If this man is as heavy in bodyweight
as he wants to be, and his main interest is
the bench press, he needs to add
assistance work for the bench press,
improve his technique, train hard and drop back in his other work in order to have the
recovery ability to cope with the added
assistance work. He would probably have
to trade some strength elsewhere in order
to boost his bench press.
If, however, you're a true hard gainer
and want to build bigger muscles, you
have to think in terms of gaining on your
whole routine, not just your bench press.
If you're a powerlifter you must
improve your total, not just one
movement like the bench press. That's the
way a hard gainer needs to think.
I've known men who could deadlift
over 550 yet who couldn't bench press
David Wedding, one of The Pit's
powerlifters, has been able to become
very good at the deadlift and squat, with
560 and 480 respectively, but his bench
press is sub par at 250, all at 165 pounds
bodyweight. If David decided to drop the
squat and deadlift he could improve his
bench press by 20-50 pounds, but in the
end he would lose strength overall.
Strength is a whole lot more than,
"How good is your bench press?"
Of the three great pressing
movements, the bench press is third
behind the dip and overhead press. Don't
worry about one particular movement.
Give each compound movement in your
routine your best, which means in some
cases no more than one work set per
exercise, in other cases two or maybe
three work sets.
Almost none of you can productively
train over twice a week, and most can
productively do no more than five work
sets in a single workout. Some extreme
hard gainers can productively do no more
than three work sets a week.
You must find out for yourself. If
you're not gaining, but you are training
hard and eating and sleeping well, in most
cases you need to train less.
I believe the following are the best
basic free-weight movements: deadlift,
squat, chin (supinated grip), press, dip, row (with a dumbbell), shrug and bench
press. Beyond this are the best assistance
movements: side bend, crunch sit-up, back
extension and L-fly-these help protect
the back and shoulders.
The order these exercises are written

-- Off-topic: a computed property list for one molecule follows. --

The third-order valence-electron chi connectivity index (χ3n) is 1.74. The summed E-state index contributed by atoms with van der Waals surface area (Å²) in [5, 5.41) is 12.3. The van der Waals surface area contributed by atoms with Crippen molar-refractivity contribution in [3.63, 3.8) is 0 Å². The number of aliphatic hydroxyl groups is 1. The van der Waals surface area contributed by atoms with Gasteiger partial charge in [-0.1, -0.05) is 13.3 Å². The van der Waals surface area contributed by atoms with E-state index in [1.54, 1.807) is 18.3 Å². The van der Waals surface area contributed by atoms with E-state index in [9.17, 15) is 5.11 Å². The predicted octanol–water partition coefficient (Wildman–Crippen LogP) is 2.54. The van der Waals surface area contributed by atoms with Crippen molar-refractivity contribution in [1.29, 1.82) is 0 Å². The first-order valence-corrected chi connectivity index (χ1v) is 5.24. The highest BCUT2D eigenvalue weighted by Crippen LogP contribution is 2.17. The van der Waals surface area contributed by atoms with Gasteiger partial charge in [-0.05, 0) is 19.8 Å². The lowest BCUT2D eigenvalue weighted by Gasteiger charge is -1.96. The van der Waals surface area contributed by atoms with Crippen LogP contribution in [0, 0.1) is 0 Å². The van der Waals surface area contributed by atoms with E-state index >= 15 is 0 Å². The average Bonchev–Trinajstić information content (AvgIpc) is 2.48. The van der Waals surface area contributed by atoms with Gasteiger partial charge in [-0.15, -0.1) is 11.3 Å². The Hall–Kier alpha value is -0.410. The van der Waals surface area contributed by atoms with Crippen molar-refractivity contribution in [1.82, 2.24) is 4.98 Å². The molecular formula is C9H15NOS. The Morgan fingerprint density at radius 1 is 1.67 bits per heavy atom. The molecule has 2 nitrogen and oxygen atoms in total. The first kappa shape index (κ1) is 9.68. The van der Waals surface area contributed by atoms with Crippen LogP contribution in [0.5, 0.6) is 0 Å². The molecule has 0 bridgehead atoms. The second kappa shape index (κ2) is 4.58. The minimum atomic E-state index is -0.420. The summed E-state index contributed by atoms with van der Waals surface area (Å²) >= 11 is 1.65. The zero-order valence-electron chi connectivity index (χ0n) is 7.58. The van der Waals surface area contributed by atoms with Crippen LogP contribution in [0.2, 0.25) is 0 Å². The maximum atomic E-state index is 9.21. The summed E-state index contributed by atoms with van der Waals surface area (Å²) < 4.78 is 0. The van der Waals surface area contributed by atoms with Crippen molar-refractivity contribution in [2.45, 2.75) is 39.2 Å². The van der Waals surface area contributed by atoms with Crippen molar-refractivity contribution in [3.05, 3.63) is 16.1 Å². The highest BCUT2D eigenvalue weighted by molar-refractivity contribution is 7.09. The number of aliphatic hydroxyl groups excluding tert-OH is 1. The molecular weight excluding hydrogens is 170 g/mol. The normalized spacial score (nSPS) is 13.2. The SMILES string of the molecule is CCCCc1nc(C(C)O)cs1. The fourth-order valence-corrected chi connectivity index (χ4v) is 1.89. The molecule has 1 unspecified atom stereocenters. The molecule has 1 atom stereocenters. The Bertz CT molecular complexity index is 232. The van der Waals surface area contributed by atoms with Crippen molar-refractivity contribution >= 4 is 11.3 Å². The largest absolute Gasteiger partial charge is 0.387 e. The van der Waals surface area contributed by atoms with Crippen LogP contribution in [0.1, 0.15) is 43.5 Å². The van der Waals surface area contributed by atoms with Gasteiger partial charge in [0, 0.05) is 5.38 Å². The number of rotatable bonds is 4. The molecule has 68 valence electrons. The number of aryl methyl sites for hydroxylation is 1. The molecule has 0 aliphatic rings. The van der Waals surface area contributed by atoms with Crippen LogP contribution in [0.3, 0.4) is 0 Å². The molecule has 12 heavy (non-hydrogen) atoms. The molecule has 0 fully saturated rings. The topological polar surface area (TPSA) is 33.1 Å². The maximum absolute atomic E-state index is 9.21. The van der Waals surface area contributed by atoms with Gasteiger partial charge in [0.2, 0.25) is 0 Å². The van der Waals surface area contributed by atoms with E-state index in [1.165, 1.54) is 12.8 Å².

in, in my opinion, is the order of their
importance in building strength.
As for machines, the best are the leg
press, old Nautilus plate-loaded pullover,
and the pulldown.
The leg press must be a good
machine-Hammer Strength's, for its
price, is hard to beat. The old Nautilus
plate-loaded pullover is impossible to
duplicate with a barbell, but it must be
done correctly-very slowly-and then you have a great upper-back workout.
The pulldown is needed by hard gainers,
so it's important. I don't know of
anything else that can do anything that
these exercises can't. And consider that
The Pit has vintage Nautilus
machines-1970 models. We also have
some of the new machines. And I'm in
the process of upgrading our barrel, bag,
and log equipment.
We use all types of equipment, and
know well what works if you work. But
the basics will always be the same, and
they will always be the best.
No equipment, however, is going to
replace your heart and mind in getting you
the strength you want.
Especially for new readers...
While strength and physical development are our shared interests, some of you
are primarily concerned with your physical appearance (with strength building
being just a means to an end), others of you are primarily interested in strength
and strength feats, while a third group is interested in a combination of
appearance and performance.
And some of you have physical limitations that
proscribe methods of training that other people gain well on. To cater for these
different needs and preferences, HARDGAINER provides a diversity of training
information-but always within the framework of abbreviated training routines.
Be prudent in what you select, only put into practice what's appropriate for you
to apply, and always keep safety uppermost in your mind.
There are many ways to train, each proven to be effective, but not
necessarily effective and safe for all trainees. All our contributors have their own
emphases and preferences, coming from their own experiences, but all
recognize that no single person "knows it all." The opinions published in
HARDGAINER are those of individual authors, and not necessarily those of the
publisher and CS Publishing Ltd.
The training methods promoted in HARDGAINER are physically very
demanding. If you have any doubts about your body's ability to tolerate any selfimposed
exercise program, consult with your physician. Proceed with caution.
- Stuart McRobert